Every Child, Every Answer, Every Time Thanks to Educational Technology

For generations, a traditional one size-fits-all instructional model has reigned paramount in our nation’s classrooms. In this traditional model, students are forced to conform to an individual teaching style, and teachers often get caught teaching to the middle; a speed too fast for those that are struggling, and too slow for those who have already mastered the content.

To this day, despite the incredible technology tools at our fingertips, the instructional practice of using a simple question and answer technique remains prevalent. After sharing information, the teacher will pose a question to gauge student understanding and wait for hands to go up. Often without allowing sufficient time for students to process, the teacher simply calls on a single student for the answer. In a typical classroom of 25 students, calling on one student gives the instructor exactly four percent of what the class is thinking at that point in time. Yet, instructionally, a correct response often signals to a teacher it’s time to move on.

A number of years ago, clickers were introduced to help overcome such a disparity. Teachers could hand each student a clicker and ask questions, soliciting real-time feedback from all students to make instructional decisions on the fly. This sought to create an environment of “every child, every answer, every time.” Although a seemingly utopian concept, assessing student understanding, making real-time, data-driven instructional decisions , and giving a voice to all students with every question became feasible. Unfortunately, there were significant limitations with these tools.  The third-party software was often clunky, most times the data couldn’t be integrated into other systems and, as often the case, teachers were forced to use multiple systems – a difficult, time-consuming task.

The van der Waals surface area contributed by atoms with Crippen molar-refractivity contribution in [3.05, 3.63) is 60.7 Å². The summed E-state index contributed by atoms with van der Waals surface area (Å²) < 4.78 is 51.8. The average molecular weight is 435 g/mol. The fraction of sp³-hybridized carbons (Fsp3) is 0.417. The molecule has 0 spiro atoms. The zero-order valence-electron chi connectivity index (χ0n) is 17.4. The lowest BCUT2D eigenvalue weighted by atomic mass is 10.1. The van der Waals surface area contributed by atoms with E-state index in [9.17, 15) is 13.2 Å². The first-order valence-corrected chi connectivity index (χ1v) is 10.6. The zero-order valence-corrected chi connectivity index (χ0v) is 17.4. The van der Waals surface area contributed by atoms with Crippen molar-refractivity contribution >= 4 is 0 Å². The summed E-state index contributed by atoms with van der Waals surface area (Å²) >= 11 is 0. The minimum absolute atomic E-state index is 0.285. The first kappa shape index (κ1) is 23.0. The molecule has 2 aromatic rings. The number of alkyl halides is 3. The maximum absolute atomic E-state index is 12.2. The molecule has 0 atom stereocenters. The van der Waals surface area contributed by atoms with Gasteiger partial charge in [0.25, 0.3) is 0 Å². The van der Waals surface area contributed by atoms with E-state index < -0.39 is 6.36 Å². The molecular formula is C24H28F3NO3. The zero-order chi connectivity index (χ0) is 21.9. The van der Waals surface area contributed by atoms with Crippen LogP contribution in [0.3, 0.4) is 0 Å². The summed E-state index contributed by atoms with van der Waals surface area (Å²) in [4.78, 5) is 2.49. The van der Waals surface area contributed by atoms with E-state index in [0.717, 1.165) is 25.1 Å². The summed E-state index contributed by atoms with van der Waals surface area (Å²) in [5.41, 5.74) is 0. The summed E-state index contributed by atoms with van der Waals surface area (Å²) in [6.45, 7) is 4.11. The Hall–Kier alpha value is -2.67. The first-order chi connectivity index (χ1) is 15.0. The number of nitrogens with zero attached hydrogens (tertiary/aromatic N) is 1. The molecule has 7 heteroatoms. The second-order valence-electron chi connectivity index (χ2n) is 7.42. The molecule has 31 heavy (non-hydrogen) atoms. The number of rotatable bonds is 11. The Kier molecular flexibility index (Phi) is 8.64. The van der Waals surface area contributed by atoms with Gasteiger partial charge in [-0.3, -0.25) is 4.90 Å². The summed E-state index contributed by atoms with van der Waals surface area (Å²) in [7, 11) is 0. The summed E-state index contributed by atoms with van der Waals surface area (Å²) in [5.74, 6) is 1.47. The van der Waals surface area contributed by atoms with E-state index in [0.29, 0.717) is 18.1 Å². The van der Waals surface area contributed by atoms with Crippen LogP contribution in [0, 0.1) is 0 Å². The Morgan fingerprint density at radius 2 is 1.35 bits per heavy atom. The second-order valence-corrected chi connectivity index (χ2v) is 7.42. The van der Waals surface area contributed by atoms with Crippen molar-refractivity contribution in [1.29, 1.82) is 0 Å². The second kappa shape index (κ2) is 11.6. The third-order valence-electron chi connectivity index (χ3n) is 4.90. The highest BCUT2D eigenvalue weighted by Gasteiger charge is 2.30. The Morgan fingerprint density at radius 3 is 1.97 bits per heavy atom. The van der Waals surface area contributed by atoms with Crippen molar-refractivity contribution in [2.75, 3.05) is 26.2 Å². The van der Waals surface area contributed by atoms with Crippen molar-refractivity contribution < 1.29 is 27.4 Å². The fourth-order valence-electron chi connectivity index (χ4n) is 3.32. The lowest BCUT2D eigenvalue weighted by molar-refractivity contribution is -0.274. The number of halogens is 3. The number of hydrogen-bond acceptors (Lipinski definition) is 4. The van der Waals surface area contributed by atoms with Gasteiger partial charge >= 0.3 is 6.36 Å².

Today, new one-to-one computing solutions are overcoming these challenges and allowing the shift to a more personalized learning model.  This educational technology encourages student participation and collaboration, promotes 21st century skills and deeper learning, while simultaneously making the teachers more effective by providing data to make instructional decisions.

One solution that stands out is Samsung School. An integrated digital learning platform incorporating tablets and classroom displays, it provides  teachers the ability to track student progress, facilitates  student-teacher communication, as well as the ability for teachers to elicit student feedback en masse and in real-time to drive instructional decisions. This classroom technology offers educators a seamless, integrated approach to data informed instruction.

Samsung School is allowing schools like the Alternative School for Math and Science (ASMS) in Corning, NY to transform the learning environment, taking a step closer to personalization for every child, every answer, every time.

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Thomas C. Murray

A former CIO and school principal, Thomas C. Murray serves as the state and district digital learning director for the Alliance for Excellent Education located in Washington, DC. He works with the US Department of Education and school districts throughout the country to implement digital learning while leading Future Ready, Project 24 and Digital Learning Day. Follow Thomas on Twitter @thomascmurray

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